Dennis Waterman is leading the charge in an effort to put the Royals on solid financial ground for a possible return to Corner Brook.
The Corner Brook resident is among a group of local hockey fans interested in seeing the Royals return to the Pepsi Centre for competition in the provincial senior hockey league.
“We’re going to try to establish a group that will help Ross provide some secure financial footing to the team by taking on some projects and so on whereby we can assure him that there’s obviously a financial base here that he can work from,” Waterman said Thursday.
Waterman was approached by Royals general manager Ross Coates about being involved in a supportive role after Waterman had expressed an interest in lending a helping hand.
Waterman is calling his group of volunteer hockey fans a ‘booster club’ for the franchise who will operate as a separate entity from Coates and the hockey operations side of the team.
“We’ll be working hand in glove with Ross and his group to try and make sure we’re in sync with this, and whatever we do meets the full approval of the Royals organization as such,” he said.
Waterman was quick to point out Coates will ultimately decide what he does with his team when it comes to the venue and future viability, but the staunch supporter of the team who worked on previous Royals executives in the 1980s said it’s his hope that the team calls the Pepsi Centre home for the 2014-2015 season.
“Our goal is to provide the financial base so Ross can make the decision to move the team back,” he said, noting Coates hasn’t made a final decision on the future of the team.
Waterman expects to have a dozen community-minded individuals along for the ride as he works toward setting a plan in place to help the team. He expects things will heat up over the next weeks with the promotion of season passes and holding seats high on the priority list. He also said there will be other projects carried out with hopes of raising money for the team.
“We’re saying if you want to get them back there’s got to be a sense of commitment from the individual fans of the team,” he said.
“If we can sell enough season passes, do a promotion on it, then that will give them the financial base essentially to be there,” he added.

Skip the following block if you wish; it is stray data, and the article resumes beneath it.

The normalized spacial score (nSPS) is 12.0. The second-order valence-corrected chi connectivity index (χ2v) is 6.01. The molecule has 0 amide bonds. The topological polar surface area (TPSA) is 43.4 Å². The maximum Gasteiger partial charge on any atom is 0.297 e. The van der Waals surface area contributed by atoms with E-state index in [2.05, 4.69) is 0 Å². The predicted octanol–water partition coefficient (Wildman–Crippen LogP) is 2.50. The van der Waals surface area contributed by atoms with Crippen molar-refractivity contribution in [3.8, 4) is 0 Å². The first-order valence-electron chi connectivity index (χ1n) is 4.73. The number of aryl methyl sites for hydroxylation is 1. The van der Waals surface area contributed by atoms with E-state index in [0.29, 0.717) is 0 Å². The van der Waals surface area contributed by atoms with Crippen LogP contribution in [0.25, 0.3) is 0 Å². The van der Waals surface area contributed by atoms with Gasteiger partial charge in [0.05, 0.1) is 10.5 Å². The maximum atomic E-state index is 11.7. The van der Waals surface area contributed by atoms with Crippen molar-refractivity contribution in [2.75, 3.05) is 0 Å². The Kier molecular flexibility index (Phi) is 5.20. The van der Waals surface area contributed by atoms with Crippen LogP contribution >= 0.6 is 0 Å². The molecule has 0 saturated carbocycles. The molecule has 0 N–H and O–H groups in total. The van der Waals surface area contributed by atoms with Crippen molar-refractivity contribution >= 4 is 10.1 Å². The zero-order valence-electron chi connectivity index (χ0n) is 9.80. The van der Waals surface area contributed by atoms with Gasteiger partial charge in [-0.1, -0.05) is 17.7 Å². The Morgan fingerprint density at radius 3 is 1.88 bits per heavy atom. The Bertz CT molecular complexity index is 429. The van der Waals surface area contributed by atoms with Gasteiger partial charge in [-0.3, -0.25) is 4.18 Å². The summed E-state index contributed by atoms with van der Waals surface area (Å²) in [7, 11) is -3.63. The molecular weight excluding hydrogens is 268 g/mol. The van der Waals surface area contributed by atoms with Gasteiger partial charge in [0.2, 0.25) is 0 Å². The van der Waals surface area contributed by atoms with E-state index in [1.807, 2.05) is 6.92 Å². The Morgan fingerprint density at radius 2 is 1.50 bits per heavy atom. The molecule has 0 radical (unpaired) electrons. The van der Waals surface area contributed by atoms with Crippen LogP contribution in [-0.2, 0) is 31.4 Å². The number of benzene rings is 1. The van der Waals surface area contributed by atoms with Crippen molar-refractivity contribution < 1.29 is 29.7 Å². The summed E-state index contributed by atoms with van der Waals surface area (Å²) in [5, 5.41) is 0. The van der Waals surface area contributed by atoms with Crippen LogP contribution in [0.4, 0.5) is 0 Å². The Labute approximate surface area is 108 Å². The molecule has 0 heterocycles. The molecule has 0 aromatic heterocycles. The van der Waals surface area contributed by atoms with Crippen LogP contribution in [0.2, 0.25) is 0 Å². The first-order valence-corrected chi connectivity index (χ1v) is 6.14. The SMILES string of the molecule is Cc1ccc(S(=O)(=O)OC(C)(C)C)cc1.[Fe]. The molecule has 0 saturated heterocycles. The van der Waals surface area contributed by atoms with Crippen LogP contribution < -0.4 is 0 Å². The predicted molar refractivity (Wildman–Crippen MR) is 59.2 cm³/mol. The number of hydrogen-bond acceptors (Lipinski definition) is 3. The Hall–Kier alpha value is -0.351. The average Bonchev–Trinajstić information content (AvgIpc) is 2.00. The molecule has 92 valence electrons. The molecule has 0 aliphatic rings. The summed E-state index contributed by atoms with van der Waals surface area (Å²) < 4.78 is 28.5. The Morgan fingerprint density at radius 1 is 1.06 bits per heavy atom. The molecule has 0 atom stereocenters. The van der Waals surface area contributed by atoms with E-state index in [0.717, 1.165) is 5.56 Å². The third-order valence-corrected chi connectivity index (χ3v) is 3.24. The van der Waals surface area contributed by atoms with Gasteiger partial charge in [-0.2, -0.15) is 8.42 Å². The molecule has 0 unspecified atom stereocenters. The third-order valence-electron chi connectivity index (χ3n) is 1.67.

The Royals operated out of the Hodder Memorial Recreation Complex for the past two seasons. It’s no secret that the move up the highway wasn’t met with the strong fan support a lot of people expected and attendance hovered around 800 fans on a good night.
Waterman has been pleased with the positive feedback he’s received so far and figures 1,000 season passes would be a good benchmark to put the team in good shape moving forward.
“I’m confident we’re going to get the public support on it,” he said.
So, is he hoping it will all fall in place for this season?
“That’s the intent,” he said.
For his part, Coates said he’s intrigued at what he’s heard from Waterman’s group and said he’s willing to listen to anyone who’s committed to keeping the league going in the region.
He said the decision to move to Deer Lake was sheer survival and while the support was strong from the town’s business community and civic leaders, attendance remained a disappointment, something he admits is a league-wide issue.
He said he’s eager to see what comes of Waterman’s group before making a decision on where or if the team will suit up next winter.
Regardless of the location, Coates said the survival of the team ultimately comes down to luring more fans to the seats.
“They have to show up in the building and support the games,” Coates said. “I think that’s a lot of the focus on what the new group is about.
“I’m getting good vibes that people want the team back, it just comes down to if they’re going to put their money where their mouth is and support it.”